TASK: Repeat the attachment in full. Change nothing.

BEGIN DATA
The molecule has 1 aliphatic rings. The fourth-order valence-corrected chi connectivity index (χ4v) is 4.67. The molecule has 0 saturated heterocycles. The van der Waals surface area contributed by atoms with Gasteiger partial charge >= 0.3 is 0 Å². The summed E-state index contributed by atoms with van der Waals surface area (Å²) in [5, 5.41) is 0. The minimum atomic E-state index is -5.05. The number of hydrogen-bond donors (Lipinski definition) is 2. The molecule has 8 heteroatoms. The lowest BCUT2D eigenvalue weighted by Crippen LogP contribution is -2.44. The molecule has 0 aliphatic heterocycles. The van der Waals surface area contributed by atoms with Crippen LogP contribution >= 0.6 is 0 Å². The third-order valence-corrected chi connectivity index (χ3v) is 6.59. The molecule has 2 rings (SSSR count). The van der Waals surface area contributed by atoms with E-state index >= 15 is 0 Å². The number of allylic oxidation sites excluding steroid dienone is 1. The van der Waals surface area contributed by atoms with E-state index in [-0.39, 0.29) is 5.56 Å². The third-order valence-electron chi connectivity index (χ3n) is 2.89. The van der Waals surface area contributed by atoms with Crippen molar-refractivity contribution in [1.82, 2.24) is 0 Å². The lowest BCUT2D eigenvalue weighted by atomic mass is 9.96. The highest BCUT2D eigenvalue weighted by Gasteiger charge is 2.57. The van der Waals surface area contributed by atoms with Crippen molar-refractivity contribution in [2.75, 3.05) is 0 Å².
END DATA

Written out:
The molecule has 1 aliphatic rings. The fourth-order valence-corrected chi connectivity index (χ4v) is 4.67. The molecule has 0 saturated heterocycles. The van der Waals surface area contributed by atoms with Gasteiger partial charge >= 0.3 is 0 Å². The summed E-state index contributed by atoms with van der Waals surface area (Å²) in [5, 5.41) is 0. The minimum atomic E-state index is -5.05. The number of hydrogen-bond donors (Lipinski definition) is 2. The molecule has 8 heteroatoms. The lowest BCUT2D eigenvalue weighted by Crippen LogP contribution is -2.44. The molecule has 0 aliphatic heterocycles. The van der Waals surface area contributed by atoms with Crippen LogP contribution >= 0.6 is 0 Å². The third-order valence-corrected chi connectivity index (χ3v) is 6.59. The molecule has 2 rings (SSSR count). The van der Waals surface area contributed by atoms with E-state index >= 15 is 0 Å². The number of allylic oxidation sites excluding steroid dienone is 1. The van der Waals surface area contributed by atoms with E-state index in [-0.39, 0.29) is 5.56 Å². The third-order valence-electron chi connectivity index (χ3n) is 2.89. The van der Waals surface area contributed by atoms with Crippen molar-refractivity contribution in [1.82, 2.24) is 0 Å². The lowest BCUT2D eigenvalue weighted by atomic mass is 9.96. The highest BCUT2D eigenvalue weighted by Gasteiger charge is 2.57. The van der Waals surface area contributed by atoms with Crippen molar-refractivity contribution in [2.75, 3.05) is 0 Å².